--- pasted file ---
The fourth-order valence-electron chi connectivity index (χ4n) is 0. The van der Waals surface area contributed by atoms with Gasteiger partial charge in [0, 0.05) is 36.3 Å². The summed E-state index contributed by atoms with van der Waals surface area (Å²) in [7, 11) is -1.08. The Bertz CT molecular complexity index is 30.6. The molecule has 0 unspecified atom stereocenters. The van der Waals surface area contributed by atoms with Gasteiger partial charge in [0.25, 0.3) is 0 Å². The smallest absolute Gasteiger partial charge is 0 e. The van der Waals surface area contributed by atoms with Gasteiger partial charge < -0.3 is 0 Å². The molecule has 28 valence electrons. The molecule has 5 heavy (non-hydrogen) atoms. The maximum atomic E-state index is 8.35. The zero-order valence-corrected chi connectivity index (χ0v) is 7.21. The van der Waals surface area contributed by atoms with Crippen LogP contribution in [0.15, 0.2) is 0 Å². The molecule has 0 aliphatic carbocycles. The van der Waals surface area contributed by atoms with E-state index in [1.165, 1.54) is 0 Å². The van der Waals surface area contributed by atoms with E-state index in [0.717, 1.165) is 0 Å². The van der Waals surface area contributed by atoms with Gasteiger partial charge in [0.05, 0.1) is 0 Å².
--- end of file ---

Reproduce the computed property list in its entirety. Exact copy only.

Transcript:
The fourth-order valence-electron chi connectivity index (χ4n) is 0. The van der Waals surface area contributed by atoms with Gasteiger partial charge in [0, 0.05) is 36.3 Å². The summed E-state index contributed by atoms with van der Waals surface area (Å²) in [7, 11) is -1.08. The Bertz CT molecular complexity index is 30.6. The molecule has 0 unspecified atom stereocenters. The van der Waals surface area contributed by atoms with Gasteiger partial charge in [0.25, 0.3) is 0 Å². The smallest absolute Gasteiger partial charge is 0 e. The van der Waals surface area contributed by atoms with Gasteiger partial charge < -0.3 is 0 Å². The molecule has 28 valence electrons. The molecule has 5 heavy (non-hydrogen) atoms. The maximum atomic E-state index is 8.35. The zero-order valence-corrected chi connectivity index (χ0v) is 7.21. The van der Waals surface area contributed by atoms with Crippen LogP contribution in [0.15, 0.2) is 0 Å². The molecule has 0 aliphatic carbocycles. The van der Waals surface area contributed by atoms with E-state index in [1.165, 1.54) is 0 Å². The van der Waals surface area contributed by atoms with E-state index in [0.717, 1.165) is 0 Å². The van der Waals surface area contributed by atoms with Gasteiger partial charge in [0.05, 0.1) is 0 Å².